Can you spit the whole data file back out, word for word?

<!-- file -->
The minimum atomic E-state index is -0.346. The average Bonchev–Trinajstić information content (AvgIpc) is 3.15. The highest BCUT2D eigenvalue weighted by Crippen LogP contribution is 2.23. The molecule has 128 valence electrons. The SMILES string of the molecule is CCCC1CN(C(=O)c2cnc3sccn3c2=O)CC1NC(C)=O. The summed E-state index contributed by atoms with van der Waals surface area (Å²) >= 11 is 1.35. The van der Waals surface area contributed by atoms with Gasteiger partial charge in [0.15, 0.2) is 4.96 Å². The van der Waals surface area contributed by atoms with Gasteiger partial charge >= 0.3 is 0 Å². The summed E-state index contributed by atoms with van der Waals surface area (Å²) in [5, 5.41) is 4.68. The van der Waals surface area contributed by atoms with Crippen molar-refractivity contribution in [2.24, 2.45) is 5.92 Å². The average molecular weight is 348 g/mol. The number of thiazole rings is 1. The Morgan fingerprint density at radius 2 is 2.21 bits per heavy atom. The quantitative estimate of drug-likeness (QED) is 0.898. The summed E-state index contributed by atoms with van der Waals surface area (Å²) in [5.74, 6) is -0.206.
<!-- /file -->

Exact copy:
The minimum atomic E-state index is -0.346. The average Bonchev–Trinajstić information content (AvgIpc) is 3.15. The highest BCUT2D eigenvalue weighted by Crippen LogP contribution is 2.23. The molecule has 128 valence electrons. The SMILES string of the molecule is CCCC1CN(C(=O)c2cnc3sccn3c2=O)CC1NC(C)=O. The summed E-state index contributed by atoms with van der Waals surface area (Å²) >= 11 is 1.35. The van der Waals surface area contributed by atoms with Gasteiger partial charge in [0.15, 0.2) is 4.96 Å². The van der Waals surface area contributed by atoms with Gasteiger partial charge >= 0.3 is 0 Å². The summed E-state index contributed by atoms with van der Waals surface area (Å²) in [5, 5.41) is 4.68. The van der Waals surface area contributed by atoms with Crippen molar-refractivity contribution in [2.24, 2.45) is 5.92 Å². The average molecular weight is 348 g/mol. The number of thiazole rings is 1. The Morgan fingerprint density at radius 2 is 2.21 bits per heavy atom. The quantitative estimate of drug-likeness (QED) is 0.898. The summed E-state index contributed by atoms with van der Waals surface area (Å²) in [5.74, 6) is -0.206.